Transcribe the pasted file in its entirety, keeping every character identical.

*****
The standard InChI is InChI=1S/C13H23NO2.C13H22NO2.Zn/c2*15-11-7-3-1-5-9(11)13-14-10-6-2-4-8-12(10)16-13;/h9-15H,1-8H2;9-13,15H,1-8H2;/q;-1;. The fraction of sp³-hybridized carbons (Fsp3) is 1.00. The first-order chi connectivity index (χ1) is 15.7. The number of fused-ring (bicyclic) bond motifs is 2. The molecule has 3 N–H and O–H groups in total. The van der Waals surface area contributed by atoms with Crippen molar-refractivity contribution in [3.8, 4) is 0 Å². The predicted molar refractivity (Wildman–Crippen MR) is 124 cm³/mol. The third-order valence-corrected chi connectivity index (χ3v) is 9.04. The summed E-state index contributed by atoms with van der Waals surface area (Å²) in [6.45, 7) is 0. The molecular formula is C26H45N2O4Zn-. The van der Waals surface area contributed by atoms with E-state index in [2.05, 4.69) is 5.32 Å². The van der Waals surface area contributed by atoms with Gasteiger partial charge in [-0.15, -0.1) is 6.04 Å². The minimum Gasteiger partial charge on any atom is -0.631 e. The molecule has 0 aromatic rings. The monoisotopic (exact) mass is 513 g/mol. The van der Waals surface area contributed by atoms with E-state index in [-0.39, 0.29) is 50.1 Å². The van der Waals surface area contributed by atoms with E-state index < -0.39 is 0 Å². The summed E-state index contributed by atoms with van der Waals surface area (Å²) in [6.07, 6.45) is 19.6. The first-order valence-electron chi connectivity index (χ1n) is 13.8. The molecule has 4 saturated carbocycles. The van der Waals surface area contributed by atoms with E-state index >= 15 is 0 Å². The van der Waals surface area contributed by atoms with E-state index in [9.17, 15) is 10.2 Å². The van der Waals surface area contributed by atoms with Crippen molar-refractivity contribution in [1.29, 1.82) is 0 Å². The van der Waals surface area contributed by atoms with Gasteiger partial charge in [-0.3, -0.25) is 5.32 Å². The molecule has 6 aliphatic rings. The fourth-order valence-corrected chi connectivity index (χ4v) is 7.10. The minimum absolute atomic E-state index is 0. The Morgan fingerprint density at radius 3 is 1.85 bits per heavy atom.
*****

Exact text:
The standard InChI is InChI=1S/C13H23NO2.C13H22NO2.Zn/c2*15-11-7-3-1-5-9(11)13-14-10-6-2-4-8-12(10)16-13;/h9-15H,1-8H2;9-13,15H,1-8H2;/q;-1;. The fraction of sp³-hybridized carbons (Fsp3) is 1.00. The first-order chi connectivity index (χ1) is 15.7. The number of fused-ring (bicyclic) bond motifs is 2. The molecule has 3 N–H and O–H groups in total. The van der Waals surface area contributed by atoms with Crippen molar-refractivity contribution in [3.8, 4) is 0 Å². The predicted molar refractivity (Wildman–Crippen MR) is 124 cm³/mol. The third-order valence-corrected chi connectivity index (χ3v) is 9.04. The summed E-state index contributed by atoms with van der Waals surface area (Å²) in [6.45, 7) is 0. The molecular formula is C26H45N2O4Zn-. The van der Waals surface area contributed by atoms with E-state index in [2.05, 4.69) is 5.32 Å². The van der Waals surface area contributed by atoms with Gasteiger partial charge in [-0.15, -0.1) is 6.04 Å². The minimum Gasteiger partial charge on any atom is -0.631 e. The molecule has 0 aromatic rings. The monoisotopic (exact) mass is 513 g/mol. The van der Waals surface area contributed by atoms with E-state index in [-0.39, 0.29) is 50.1 Å². The van der Waals surface area contributed by atoms with E-state index < -0.39 is 0 Å². The summed E-state index contributed by atoms with van der Waals surface area (Å²) in [6.07, 6.45) is 19.6. The first-order valence-electron chi connectivity index (χ1n) is 13.8. The molecule has 4 saturated carbocycles. The van der Waals surface area contributed by atoms with E-state index >= 15 is 0 Å². The van der Waals surface area contributed by atoms with E-state index in [9.17, 15) is 10.2 Å². The van der Waals surface area contributed by atoms with Crippen molar-refractivity contribution in [1.29, 1.82) is 0 Å². The van der Waals surface area contributed by atoms with Gasteiger partial charge in [-0.3, -0.25) is 5.32 Å². The molecule has 6 aliphatic rings. The fourth-order valence-corrected chi connectivity index (χ4v) is 7.10. The minimum absolute atomic E-state index is 0. The Morgan fingerprint density at radius 3 is 1.85 bits per heavy atom.